These were not isolated incidents, but part of a pattern of attacks on inhabited homes carried out throughout the operation, displaying an indifference to the suffering of Palestinian civilians and disregard to its obligations under international humanitarian law.
In this decades-old conflict, both sides have shown scant regard for civilians. Palestinian armed groups have fired indiscriminate rockets into Israel, stored weapons in schools, and launched rockets near civilian homes. So far there is no indication that violations by either side have brought their people safety or security.
This year's war was the third major conflict in Gaza since 2008. The world has grown too accustomed to images of bodies of Gazans being pulled from beneath the rubble and of Israeli civilians running for bomb shelters.
It seems the wounds barely have time to heal before a fresh round of fighting breaks out.
But neither the Palestinian authorities nor Israel have conducted independent, impartial investigations into allegations of war crimes during past hostilities.
Cycle of impunity
To put an end to this ever worsening devastation and destruction, the cycle of impunity must be stopped. Serious violations of human rights and international humanitarian law must be independently and impartially investigated and those responsible for crimes must be brought to justice.
At present, the prospects for justice look slim. Israel has announced a series of inquiries that do not meet international standards and have no prospect of ensuring justice and reparation for victims.
Israel must lift the siege of Gaza and ensure that it never again relies on tactics that violate the fundamentals of international humanitarian law. And Hamas and Palestinian armed groups for their part, must end indiscriminate and deliberate attacks on civilians.
At present, the prospects for justice look slim. Israel has announced a series of inquiries that do not meet international standards and have no prospect of ensuring justice and reparation for victims. Neither Hamas nor the Palestinian authorities are likely to do any better. Israel has pointedly refused to cooperate with the UN Commission of Inquiry to investigate alleged human rights abuses in the latest conflict and it has continued to deny access to Gaza for Amnesty International and Human Rights Watch.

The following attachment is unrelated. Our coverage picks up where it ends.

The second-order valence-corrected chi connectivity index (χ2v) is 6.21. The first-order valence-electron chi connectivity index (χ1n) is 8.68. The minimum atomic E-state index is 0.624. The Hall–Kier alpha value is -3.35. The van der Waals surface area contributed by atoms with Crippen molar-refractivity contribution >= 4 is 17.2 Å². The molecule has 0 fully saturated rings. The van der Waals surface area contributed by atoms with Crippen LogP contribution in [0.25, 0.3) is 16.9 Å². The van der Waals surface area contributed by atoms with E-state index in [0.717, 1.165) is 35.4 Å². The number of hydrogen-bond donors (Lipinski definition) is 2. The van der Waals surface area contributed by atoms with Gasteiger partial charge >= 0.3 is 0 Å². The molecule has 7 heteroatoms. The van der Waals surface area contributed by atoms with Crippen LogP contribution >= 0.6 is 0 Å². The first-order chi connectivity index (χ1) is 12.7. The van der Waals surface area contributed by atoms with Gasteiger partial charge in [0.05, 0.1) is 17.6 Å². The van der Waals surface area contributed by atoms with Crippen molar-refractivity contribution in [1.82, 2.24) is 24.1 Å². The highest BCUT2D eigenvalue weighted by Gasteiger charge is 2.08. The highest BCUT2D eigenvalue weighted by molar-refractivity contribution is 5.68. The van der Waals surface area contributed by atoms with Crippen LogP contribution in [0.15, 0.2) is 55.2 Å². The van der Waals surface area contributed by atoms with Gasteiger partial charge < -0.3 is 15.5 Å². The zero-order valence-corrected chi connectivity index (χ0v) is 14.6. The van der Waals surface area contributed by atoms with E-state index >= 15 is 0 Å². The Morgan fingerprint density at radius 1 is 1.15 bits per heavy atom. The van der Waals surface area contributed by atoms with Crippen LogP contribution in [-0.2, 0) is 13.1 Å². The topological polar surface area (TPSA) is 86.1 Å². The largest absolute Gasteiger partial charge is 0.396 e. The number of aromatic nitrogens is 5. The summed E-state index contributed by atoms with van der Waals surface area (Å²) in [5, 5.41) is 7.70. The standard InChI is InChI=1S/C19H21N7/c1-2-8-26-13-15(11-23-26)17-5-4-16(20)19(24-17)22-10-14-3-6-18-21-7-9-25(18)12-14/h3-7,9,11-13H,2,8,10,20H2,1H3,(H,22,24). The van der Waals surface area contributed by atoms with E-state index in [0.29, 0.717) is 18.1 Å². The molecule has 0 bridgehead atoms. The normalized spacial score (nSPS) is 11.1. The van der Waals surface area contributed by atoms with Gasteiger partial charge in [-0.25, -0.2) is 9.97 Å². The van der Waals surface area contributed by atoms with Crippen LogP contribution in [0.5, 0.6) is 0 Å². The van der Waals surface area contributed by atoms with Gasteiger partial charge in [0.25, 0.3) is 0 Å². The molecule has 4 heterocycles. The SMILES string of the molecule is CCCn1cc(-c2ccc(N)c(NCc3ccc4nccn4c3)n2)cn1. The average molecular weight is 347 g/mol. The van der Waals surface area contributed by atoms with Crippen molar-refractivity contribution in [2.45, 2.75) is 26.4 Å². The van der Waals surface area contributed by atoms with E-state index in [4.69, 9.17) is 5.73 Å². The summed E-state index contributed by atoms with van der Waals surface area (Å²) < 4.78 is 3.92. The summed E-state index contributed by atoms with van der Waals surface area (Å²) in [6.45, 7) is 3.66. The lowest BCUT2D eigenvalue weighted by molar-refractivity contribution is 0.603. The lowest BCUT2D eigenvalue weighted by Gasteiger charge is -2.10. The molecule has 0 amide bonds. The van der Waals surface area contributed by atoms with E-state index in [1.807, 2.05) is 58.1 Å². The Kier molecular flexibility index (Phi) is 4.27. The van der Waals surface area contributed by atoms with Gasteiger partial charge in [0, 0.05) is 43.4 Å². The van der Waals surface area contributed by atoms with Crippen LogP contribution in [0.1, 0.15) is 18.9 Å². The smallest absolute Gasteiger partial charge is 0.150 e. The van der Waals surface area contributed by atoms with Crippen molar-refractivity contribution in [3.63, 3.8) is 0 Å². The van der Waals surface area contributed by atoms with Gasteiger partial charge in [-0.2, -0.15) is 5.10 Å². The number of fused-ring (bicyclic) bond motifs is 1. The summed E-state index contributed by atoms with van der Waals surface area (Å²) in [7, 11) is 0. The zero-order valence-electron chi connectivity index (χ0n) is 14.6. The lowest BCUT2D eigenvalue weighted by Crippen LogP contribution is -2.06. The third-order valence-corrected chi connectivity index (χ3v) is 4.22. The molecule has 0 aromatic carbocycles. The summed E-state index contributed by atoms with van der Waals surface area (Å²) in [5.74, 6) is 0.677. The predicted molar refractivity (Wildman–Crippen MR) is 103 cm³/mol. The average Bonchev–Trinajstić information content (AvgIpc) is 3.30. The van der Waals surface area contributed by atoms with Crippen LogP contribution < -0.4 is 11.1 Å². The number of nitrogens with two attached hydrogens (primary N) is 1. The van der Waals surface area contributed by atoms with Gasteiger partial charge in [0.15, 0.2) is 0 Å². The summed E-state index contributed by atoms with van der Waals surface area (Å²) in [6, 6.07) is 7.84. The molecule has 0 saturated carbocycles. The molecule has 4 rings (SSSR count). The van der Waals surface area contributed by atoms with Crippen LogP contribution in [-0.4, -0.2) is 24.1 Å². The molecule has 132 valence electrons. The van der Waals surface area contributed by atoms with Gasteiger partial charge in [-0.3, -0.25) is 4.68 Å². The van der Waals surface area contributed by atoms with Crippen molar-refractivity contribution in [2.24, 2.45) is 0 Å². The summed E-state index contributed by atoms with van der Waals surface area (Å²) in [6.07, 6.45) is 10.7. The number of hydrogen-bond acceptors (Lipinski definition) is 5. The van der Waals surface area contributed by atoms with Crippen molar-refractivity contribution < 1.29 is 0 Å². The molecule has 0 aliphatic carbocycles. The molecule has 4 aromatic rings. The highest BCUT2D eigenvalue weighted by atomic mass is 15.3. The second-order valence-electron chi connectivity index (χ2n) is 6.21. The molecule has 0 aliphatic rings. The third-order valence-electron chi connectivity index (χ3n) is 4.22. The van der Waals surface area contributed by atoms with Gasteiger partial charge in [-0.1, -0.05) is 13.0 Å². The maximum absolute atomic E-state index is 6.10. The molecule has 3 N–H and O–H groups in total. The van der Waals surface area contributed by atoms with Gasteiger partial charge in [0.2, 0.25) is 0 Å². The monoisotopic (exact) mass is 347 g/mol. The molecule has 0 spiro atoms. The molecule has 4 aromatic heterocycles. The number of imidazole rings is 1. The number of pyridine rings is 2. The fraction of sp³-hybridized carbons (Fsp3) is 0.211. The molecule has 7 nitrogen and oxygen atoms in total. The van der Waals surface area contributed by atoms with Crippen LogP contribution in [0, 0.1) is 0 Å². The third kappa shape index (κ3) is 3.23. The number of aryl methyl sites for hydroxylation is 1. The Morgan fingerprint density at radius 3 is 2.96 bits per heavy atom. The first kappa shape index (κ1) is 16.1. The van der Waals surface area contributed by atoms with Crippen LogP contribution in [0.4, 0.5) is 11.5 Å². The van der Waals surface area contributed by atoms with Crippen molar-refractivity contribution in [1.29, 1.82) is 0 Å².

The International Criminal Court (ICC) is crucial to bringing those responsible for crimes under international law in current and previous Israeli-Palestinian conflicts to justice. The Israeli and Palestinian authorities and the international community alike must take all measures to give the ICC prosecutor authority to do what national authorities have failed to do: independently and impartially investigate crimes by all parties.
The international community must not be allowed to fail the victims of these violations once more. Those who order or commit war crimes must be brought to justice or civilians are likely to pay an even higher price in the next round of fighting.
Salil Shetty is the secretary-general of Amnesty International. A long-term activist on poverty and justice, he leads the movement's worldwide work to end the abuse of human rights. Prior to joining Amnesty International, he was the director of the United Nations Millennium Campaign.
Source: Al Jazeera